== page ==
Parent-school involvement activities

The brief estimates parents’ involvement in various school activities using the following question: “Since the beginning of this school year, have you or the other adults in your household…

  • attended an open house or a back-to-school night?
  • attended a meeting of a PTA, PTO, or Parent-Teacher Organization?
  • gone to a regularly scheduled parent-teacher conference with {CHILD}’s teacher or meeting with {CHILD}’s
    teacher?
  • attended a school or class event, such as a play, sports event, or science fair?
  • served as a volunteer in {CHILD}’s classroom or elsewhere in the school?”

Barriers to parent-school involvement

In addition to asking parents about their participation in school activities, the ECLS-K:2011 asked parents about the barriers that made it difficult for them to participate, using the following question: “This year, have the following reasons made it harder for you to participate in activities at {CHILD}’s school?

  • inconvenient meeting times?
  • no child care keeps your family from going to school meetings or events?
  • family members can’t get time off from work?
  • problems with safety going to the school?
  • the school does not make your family feel welcome?
  • problems with transportation to the school?
  • you don’t hear about things going on at school that you might want to be involved in?”

Using the responses to these ECLS-K:2011 questions, the analyses in this brief examine parents’ participation in specific school activities, and the barriers they face to participation, by their level of reported parent-school involvement. The estimates in this brief represent the 2010–11 kindergarten class in school year 2012–13, when most students were in second grade.

KEY FINDINGS

  • In the 2012–13 school year, when most of the 2010–11 kindergartners were in second grade, a higher percentage of these students had parents who reported going to a regularly scheduled, parent-teacher conference or meeting (93 percent) than attending an open house or back-to-school night (84 percent); attending a school or class event, such as a play, sports event, or science fair (82 percent); serving as a volunteer in the classroom or elsewhere in the school (52 percent); or attending a meeting of a PTA or PTO (Parent-Teacher Organization) (43 percent) (table A-2).
  • The four most common barriers were “family members can’t get time off work” (48 percent), “inconvenient meeting times” (33 percent), “no child care” (17 percent), and “[parents] don’t hear about things going on at school that [they] might want to be involved in” (12 percent) (table A-3).
  • Among second-graders whose parents reported low involvement in school activities, 59 percent overall had parents who reported an inability to get time off from work as a barrier. Higher percentages of this barrier were reported for students who had two parents employed full time (68 percent) or who had a single parent employed full time (73 percent) (figure 4).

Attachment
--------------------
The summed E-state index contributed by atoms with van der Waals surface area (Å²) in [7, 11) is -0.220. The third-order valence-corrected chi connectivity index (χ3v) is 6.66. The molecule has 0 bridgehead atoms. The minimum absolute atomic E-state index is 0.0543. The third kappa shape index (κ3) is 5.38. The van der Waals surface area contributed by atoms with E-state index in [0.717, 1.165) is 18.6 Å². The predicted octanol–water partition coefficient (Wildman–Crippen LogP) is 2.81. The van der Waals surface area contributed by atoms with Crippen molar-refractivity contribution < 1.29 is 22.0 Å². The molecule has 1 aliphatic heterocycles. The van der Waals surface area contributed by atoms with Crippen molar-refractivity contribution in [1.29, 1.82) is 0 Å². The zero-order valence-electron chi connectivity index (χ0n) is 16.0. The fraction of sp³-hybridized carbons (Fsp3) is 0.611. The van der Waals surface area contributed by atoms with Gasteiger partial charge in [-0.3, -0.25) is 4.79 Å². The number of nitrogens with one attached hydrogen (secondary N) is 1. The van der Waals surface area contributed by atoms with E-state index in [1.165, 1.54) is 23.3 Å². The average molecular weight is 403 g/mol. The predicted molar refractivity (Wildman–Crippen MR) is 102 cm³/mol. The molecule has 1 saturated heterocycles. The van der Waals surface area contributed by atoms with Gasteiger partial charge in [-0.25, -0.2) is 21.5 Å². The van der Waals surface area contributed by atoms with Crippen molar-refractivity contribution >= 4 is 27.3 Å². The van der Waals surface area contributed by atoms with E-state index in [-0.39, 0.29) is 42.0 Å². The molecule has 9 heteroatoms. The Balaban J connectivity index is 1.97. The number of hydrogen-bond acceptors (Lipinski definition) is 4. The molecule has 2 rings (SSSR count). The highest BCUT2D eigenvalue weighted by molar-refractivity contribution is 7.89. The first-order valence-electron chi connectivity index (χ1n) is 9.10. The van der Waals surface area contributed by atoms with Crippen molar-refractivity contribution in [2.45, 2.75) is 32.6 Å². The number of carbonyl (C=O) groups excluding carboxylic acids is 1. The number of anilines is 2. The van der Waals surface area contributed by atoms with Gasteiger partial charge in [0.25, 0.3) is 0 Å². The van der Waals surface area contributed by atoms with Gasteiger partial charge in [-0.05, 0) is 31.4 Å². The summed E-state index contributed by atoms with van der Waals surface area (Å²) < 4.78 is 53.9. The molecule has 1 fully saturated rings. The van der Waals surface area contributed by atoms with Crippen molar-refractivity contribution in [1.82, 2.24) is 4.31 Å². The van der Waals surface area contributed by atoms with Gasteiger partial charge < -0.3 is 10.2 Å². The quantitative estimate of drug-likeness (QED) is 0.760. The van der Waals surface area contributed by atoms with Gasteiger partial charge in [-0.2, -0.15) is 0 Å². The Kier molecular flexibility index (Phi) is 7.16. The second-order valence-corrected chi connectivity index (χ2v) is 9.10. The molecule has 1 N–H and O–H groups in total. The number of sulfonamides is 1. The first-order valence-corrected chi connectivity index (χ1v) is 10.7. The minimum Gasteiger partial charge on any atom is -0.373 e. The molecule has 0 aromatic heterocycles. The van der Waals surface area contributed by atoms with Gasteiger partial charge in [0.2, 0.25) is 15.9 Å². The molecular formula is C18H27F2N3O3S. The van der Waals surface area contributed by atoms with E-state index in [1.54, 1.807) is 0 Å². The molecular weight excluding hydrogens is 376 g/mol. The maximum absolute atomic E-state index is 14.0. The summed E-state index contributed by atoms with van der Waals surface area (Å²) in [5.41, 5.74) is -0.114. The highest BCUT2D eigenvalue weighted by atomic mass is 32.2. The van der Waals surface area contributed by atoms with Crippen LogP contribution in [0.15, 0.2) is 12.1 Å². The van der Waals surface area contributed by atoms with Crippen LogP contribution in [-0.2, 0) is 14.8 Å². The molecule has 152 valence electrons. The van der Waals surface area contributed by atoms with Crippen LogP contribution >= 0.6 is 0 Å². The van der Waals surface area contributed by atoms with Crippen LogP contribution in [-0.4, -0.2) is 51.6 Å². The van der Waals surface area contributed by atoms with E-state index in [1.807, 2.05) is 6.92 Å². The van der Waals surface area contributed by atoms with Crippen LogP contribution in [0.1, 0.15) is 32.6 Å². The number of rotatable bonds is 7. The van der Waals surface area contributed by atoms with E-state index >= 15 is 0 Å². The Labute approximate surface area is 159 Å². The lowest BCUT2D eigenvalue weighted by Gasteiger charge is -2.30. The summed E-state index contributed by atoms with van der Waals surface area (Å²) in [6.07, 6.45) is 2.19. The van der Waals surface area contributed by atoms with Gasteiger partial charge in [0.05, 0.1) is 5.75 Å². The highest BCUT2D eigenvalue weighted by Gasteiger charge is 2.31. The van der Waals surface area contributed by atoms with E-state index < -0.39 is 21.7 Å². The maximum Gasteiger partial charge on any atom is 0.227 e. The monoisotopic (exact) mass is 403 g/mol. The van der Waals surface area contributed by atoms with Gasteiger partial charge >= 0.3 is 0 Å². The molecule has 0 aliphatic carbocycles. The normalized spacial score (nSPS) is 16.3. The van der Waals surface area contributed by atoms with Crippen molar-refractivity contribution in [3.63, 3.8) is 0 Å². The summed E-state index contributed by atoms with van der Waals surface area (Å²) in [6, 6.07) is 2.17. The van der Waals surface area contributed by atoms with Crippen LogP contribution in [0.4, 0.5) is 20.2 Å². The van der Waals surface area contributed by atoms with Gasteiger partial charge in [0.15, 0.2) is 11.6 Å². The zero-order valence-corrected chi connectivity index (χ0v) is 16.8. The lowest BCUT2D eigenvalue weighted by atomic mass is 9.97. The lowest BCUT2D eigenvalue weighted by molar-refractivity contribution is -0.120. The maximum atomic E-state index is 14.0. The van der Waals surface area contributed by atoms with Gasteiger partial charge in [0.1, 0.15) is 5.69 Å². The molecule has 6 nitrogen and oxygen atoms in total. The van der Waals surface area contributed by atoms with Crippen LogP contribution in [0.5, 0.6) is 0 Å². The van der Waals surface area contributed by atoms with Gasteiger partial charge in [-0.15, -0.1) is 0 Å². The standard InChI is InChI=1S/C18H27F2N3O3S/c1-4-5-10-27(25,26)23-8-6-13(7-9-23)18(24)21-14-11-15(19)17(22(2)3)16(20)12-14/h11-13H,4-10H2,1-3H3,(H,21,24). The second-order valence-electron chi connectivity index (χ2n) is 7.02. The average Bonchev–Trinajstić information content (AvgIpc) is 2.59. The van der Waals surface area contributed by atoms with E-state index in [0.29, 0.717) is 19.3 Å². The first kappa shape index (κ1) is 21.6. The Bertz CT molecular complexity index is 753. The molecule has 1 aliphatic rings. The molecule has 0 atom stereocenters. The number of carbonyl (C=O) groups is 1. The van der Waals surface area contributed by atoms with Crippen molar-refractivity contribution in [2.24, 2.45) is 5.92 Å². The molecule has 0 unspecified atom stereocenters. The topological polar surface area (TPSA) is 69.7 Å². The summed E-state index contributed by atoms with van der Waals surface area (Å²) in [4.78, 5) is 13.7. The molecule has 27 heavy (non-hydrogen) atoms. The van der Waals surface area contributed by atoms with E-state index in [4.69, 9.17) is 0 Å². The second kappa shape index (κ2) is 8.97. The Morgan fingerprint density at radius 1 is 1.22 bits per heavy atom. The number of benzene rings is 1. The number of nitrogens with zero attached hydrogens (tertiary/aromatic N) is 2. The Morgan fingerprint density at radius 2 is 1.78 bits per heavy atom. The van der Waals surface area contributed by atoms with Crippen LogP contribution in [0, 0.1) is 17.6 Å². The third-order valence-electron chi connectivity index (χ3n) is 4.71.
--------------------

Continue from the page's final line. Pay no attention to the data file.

• Among second-graders whose parents reported low involvement, 46 percent overall had parents who reported inconvenient meeting times as a barrier. Compared to the overall average, higher percentages of this barrier were reported for Black students (62 percent), while lower percentages were reported for White students (37 percent) (figure 5).
  • Among second-graders whose parents reported low involvement in school activities, 22 percent overall had parents who reported a lack of child care as a barrier, with a higher percentage of this barrier reported for Hispanic students (30 percent) (table A-4).

1.
What types of school activities do second-grade students’ parents participate in, and how does this participation vary by the level of parent-school involvement?

In the 2012–13 school year, when most of the 2010–11 kindergartners were in second grade, the most common school activity reported by students’ parents was regularly scheduled parent-teacher conferences or meetings (93 percent), followed by attending an open house or back-to-school night (84 percent); attending a school or class event, such as a play, sports event, or science fair (82 percent); serving as a volunteer in the classroom or elsewhere in the school (52 percent); or attending a meeting of a PTA or PTO (Parent- Teacher Organization) (43 percent) (table A-2).

Among second-graders whose parents reported low involvement in school activities, 86 percent had parents who reported attending a regularly scheduled parent-teacher conference or meeting, 70 percent had parents who reported attending an open house or back-to-school night, and 63 percent had parents who reported attending a school or class event, such as a play, sports event, or science fair (figure 2). The school activities least commonly reported by parents with low involvement were attending PTA or PTO meetings (29 percent) and serving as a volunteer in the classroom or elsewhere in the school (24 percent).

Among second-graders whose parents reported high involvement in school activities, 97 percent had parents who reported attending a regularly scheduled parent-teacher conference or meeting, 95 percent reported attending a school or class event, and 93 percent had parents who reported attending an open house or back-to-school night, which was higher than the percentage who reported serving as a volunteer in the school (83 percent) or who reported attending a PTA or PTO meeting (58 percent).

When comparing types of participation across levels of parent-school involvement, parents who reported high involvement in school activities had a higher rate of participation in most types of activities than parents who had low and moderate involvement. Differences in participation between parents who reported high and low involvement were most pronounced for serving as a volunteer in the classroom or school (a 59-percentage-point difference), which was a larger difference than attending a parent-teacher conference or meeting (an 11-percentage-point